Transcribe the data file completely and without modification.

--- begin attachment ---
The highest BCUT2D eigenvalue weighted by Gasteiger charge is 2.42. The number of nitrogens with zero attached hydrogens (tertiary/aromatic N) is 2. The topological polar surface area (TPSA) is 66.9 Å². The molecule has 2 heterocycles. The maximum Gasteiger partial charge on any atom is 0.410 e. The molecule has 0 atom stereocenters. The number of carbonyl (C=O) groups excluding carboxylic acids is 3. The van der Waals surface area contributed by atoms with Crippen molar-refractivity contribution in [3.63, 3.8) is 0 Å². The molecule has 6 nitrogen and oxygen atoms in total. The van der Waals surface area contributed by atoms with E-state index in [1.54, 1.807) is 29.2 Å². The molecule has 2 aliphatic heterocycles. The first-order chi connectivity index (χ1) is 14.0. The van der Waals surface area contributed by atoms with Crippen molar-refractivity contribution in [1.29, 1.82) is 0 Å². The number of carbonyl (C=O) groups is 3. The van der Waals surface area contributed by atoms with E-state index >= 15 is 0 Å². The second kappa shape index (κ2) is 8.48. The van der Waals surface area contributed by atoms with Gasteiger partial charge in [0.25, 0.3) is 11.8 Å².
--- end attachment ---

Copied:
The highest BCUT2D eigenvalue weighted by Gasteiger charge is 2.42. The number of nitrogens with zero attached hydrogens (tertiary/aromatic N) is 2. The topological polar surface area (TPSA) is 66.9 Å². The molecule has 2 heterocycles. The maximum Gasteiger partial charge on any atom is 0.410 e. The molecule has 0 atom stereocenters. The number of carbonyl (C=O) groups excluding carboxylic acids is 3. The van der Waals surface area contributed by atoms with Crippen molar-refractivity contribution in [3.63, 3.8) is 0 Å². The molecule has 6 nitrogen and oxygen atoms in total. The van der Waals surface area contributed by atoms with E-state index in [1.54, 1.807) is 29.2 Å². The molecule has 2 aliphatic heterocycles. The first-order chi connectivity index (χ1) is 14.0. The van der Waals surface area contributed by atoms with Crippen molar-refractivity contribution in [1.29, 1.82) is 0 Å². The number of carbonyl (C=O) groups is 3. The van der Waals surface area contributed by atoms with E-state index >= 15 is 0 Å². The second kappa shape index (κ2) is 8.48. The van der Waals surface area contributed by atoms with Gasteiger partial charge in [0.25, 0.3) is 11.8 Å².